Among those residents of Redlands who saw hard service during the civil war is Leon Benson. Born in 1839, near Lockport, N. Y., he lived at his birthplace until June, 1861, when he enlisted, as corporal, in the 3d New York Cavalry, with which regiment he afterwards saw a great deal of hard riding and fighting. His first experience of this sort was in the Shenandoah Valley, where the Union Cavalry was engaged with Ashby’s famous Black Horse Cavalry. Thence he went to North Carolina, under Burnside, immediately after the capture of Newbern, and did scouting and raiding through the pine wilderness of that state. In this service he was wounded three times, once severely. After other service of a like character with General Foster, Mr. Benson was with General Kantz (under Grant) around Petersburg and Bermuda Hundred. Early in the war Mr. Benson was promoted to be lieutenant. He resigned on account of ill-health after serving more than three years. In 1866 he went to Michigan and was for several years engaged in business in that state and in Iowa. On coming to California he resided for several years in Los Angeles and San Diego, and came to Redlands in 1886, in time to see the city grow from very small beginnings. He purchased his present home, in the Residence Tract, when Judson & Brown first laid out the city.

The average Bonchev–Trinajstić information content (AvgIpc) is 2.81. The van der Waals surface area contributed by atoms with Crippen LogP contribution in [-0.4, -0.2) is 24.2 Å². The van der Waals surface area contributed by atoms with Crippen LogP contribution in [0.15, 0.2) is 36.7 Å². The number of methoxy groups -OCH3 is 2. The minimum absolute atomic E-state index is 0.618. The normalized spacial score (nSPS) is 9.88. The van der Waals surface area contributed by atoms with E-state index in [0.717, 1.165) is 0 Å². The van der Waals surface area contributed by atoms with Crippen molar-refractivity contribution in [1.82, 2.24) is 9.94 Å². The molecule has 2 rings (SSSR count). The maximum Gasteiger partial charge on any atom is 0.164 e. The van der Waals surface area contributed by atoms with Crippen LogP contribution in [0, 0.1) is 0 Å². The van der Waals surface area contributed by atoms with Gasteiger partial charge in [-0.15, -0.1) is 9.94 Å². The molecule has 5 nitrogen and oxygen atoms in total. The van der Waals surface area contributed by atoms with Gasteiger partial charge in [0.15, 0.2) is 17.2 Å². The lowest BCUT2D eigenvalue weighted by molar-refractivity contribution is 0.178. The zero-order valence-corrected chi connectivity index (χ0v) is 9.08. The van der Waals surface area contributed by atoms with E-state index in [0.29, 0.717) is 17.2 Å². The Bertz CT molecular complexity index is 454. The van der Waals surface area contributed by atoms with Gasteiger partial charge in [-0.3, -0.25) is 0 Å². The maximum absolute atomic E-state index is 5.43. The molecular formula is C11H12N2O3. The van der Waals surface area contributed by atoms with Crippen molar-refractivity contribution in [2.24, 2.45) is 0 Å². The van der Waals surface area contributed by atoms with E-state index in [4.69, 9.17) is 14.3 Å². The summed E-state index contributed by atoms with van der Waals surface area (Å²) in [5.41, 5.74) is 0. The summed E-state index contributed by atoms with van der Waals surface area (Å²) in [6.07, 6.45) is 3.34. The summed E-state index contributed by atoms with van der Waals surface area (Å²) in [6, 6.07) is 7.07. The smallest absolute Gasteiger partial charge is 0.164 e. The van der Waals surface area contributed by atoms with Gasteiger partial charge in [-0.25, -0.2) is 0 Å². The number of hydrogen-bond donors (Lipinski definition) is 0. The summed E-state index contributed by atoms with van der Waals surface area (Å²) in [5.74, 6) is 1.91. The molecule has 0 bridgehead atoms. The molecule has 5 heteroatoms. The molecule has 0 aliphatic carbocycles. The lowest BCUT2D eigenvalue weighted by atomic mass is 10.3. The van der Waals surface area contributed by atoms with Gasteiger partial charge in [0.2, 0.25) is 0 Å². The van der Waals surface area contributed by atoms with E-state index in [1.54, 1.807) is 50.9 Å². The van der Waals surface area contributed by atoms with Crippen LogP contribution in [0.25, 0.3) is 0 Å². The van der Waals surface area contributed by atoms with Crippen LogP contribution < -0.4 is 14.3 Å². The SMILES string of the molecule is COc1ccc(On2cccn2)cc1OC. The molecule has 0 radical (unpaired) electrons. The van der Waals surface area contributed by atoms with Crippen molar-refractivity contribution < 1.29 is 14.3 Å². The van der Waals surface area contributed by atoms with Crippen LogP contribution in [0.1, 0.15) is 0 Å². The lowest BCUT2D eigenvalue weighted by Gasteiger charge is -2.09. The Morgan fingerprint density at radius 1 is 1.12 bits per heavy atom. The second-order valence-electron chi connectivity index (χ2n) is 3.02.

(Source: Illustrated Redlands, 1897, p. 21.)